Picture to the right is a Bridge South of Camp Evans, North of Hue. Three Bridges shown 100 year old Chinese in foreground; 38’4″ laid top of the old bridge decking where semi tractor-trailer went over edge. Driver and A-driver drowned. In the rear of 38’4″ bridge there is another M4T6 Bridge with support columns.
Looking south on RT 1 and south Camp Evans
Photo by Mike Moran
Per Camp Evans CO’s request On the morning after the Ammo Dump went up in smoke at Evans Traffic on RT 1 was backed up 5 to 10 miles and we needed to get a bridge in on the double. The rest of the platoon was already out on an overnight job and not back yet. Only Bridgemen available were us seven PFC’s on the Sick/Lame & Lazy List. We built it in 60 minutes; I was the “Senior PFC in Charge.”
Sick, Lame & Lazy Crew PFC R Brodzik, PFC F Kenney, PFC P Riley, PFC D Avent, PFC ?, PFC ?, and Senior PFC in Charge M. Moran.
While we were building that bridge a Full Bird Colonel of the USMC pulled up in a PC and wanted to go north real bad. (I thought I was going to lose my only stripe, because I laid into that PC in my best vocabulary about going past the ARVN guard I posted to keep all vehicles off the bridge.)
Side View of 100 year old Chinese Bridge.
Photo Mike Moran
The only “stiffeners” (cross members for decking were down and there was no way he was going over them. We had tracks for his vehicle laid in 8 minutes, no pins to hold it together. But heck, it wasn’t suspended. That Colonel timed us, cause I told him it would take 10 minutes to get him across. The Colonel also stopped at Camp Evans to give the base Commander his commendations to us for a job well done.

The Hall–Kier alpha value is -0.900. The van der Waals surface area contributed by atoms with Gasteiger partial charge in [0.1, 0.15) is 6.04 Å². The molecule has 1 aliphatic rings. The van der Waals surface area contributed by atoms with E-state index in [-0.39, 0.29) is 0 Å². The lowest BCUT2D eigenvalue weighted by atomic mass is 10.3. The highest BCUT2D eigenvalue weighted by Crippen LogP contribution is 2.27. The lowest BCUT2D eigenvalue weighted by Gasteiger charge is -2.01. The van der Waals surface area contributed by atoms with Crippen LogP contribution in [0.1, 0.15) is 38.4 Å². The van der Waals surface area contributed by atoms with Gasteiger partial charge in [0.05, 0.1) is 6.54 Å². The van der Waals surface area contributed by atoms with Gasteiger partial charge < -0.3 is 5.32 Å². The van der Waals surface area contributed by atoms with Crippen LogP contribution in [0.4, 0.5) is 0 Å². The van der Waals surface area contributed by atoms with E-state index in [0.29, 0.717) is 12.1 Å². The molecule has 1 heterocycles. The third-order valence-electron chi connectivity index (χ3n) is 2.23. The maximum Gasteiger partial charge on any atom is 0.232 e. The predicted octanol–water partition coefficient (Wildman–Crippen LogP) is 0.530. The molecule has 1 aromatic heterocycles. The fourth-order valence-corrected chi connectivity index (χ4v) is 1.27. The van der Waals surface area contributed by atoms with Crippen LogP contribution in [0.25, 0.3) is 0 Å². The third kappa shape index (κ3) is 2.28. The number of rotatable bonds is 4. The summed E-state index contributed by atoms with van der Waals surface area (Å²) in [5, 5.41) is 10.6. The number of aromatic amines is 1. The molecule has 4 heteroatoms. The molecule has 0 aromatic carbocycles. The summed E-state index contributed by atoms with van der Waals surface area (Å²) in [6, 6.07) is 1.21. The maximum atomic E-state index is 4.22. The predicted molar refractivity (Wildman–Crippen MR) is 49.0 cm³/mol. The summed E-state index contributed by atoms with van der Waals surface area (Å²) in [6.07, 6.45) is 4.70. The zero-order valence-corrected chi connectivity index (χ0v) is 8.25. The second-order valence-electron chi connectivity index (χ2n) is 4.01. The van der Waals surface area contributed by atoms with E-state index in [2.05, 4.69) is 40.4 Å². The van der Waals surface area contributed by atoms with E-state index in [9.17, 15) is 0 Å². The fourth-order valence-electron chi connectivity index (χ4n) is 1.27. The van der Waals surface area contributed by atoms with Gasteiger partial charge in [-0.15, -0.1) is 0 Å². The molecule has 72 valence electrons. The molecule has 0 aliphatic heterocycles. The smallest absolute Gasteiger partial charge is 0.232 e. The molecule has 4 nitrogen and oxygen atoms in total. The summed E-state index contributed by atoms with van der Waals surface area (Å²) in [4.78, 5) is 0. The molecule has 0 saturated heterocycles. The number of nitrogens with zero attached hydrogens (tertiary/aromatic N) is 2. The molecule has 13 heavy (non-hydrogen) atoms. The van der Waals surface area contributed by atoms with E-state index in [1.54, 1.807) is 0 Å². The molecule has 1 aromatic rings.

Good thing we were all sick,… no telling how fast we would have gotten those tracks of balk down…. To get rid of the Full Bird. 😉
By Mike Moran
The scenery is looking up river (west) from the 100 yr. Old Chinese Bridge. It was something to see in the evening when the sunset over those mountains. Photo by Mike Moran
Our first location at Camp Evans was on the Army side with 1st Calvary.
In our first week at our new base Base Camp 2nd Plt. Built this bunker. The Platoon decided we needed this bunker. We thought it out, planned it for our survival. Much to the Army’s delight! They called it the “Nuclear Fallout Shelter.” PHOTO 5
The sandbags are a solid 5′ to the ground level and cover a 3′ trench. There is four 12′ X 12′ wood beams going across the trench and Beach Matting (steel panels) running with the trench length. Two entrances, one at each end, for easy access. We made them “L” entrances. So that an explosion outside the opening would not let the shrapnel take out everyone inside. In the center of the long trench we put up a two bag thick wall, so a” direct hit” would take out only half the people inside. We were pretty sure it would take a direct hit and we would survive.
At the top of this page I mentioned the ammo dump going up in smoke. Camp Evans supplied ammo to half the fire-bases in I Corp, it exploded all night and part of the next day. The hugh explosions looked like a nuclear explosion the ground shook so hard the sand bags jumped and the dust settled on us seven Sick/Lame & lazy. The Army,… their two bag thick “bunkers” caved in on them. We had so many of them in OUR Nuk Shelter, I thought we were in the Army. That was a real scary thought!
Named after the first Marine KIA of the 7th Engineer Bn.
This is the view from the “Listening Post” at the very top of the hill (mountain) that was at out rear. The other side of the hill was Elephant Valley, Injun Country. The Camp is in the lower right hand side of the picture. The distant mountains are to the North and was where “HIA VAN” Pass was on RT 1.
Click to display larger picture.